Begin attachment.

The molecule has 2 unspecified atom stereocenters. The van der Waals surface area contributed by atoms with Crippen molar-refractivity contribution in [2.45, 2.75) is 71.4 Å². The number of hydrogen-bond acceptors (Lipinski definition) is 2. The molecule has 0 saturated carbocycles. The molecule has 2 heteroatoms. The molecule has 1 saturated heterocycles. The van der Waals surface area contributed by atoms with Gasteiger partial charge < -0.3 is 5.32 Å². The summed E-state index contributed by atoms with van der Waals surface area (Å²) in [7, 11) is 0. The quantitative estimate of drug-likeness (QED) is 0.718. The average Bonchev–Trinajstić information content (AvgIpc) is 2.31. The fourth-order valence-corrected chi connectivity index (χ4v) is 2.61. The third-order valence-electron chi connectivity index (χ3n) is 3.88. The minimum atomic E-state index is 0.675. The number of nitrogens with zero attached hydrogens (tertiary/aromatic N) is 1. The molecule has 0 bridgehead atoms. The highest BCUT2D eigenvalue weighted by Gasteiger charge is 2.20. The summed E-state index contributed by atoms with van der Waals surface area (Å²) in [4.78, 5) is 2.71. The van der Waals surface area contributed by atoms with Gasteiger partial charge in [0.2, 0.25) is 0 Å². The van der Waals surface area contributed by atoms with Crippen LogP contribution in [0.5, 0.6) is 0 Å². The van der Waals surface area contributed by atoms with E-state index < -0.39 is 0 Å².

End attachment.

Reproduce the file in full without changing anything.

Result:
The molecule has 2 unspecified atom stereocenters. The van der Waals surface area contributed by atoms with Crippen molar-refractivity contribution in [2.45, 2.75) is 71.4 Å². The number of hydrogen-bond acceptors (Lipinski definition) is 2. The molecule has 0 saturated carbocycles. The molecule has 2 heteroatoms. The molecule has 1 saturated heterocycles. The van der Waals surface area contributed by atoms with Gasteiger partial charge < -0.3 is 5.32 Å². The summed E-state index contributed by atoms with van der Waals surface area (Å²) in [7, 11) is 0. The quantitative estimate of drug-likeness (QED) is 0.718. The average Bonchev–Trinajstić information content (AvgIpc) is 2.31. The fourth-order valence-corrected chi connectivity index (χ4v) is 2.61. The third-order valence-electron chi connectivity index (χ3n) is 3.88. The minimum atomic E-state index is 0.675. The number of nitrogens with zero attached hydrogens (tertiary/aromatic N) is 1. The molecule has 0 bridgehead atoms. The highest BCUT2D eigenvalue weighted by Gasteiger charge is 2.20. The summed E-state index contributed by atoms with van der Waals surface area (Å²) in [4.78, 5) is 2.71. The van der Waals surface area contributed by atoms with Gasteiger partial charge in [0.2, 0.25) is 0 Å². The van der Waals surface area contributed by atoms with Crippen LogP contribution in [0.5, 0.6) is 0 Å². The van der Waals surface area contributed by atoms with E-state index < -0.39 is 0 Å².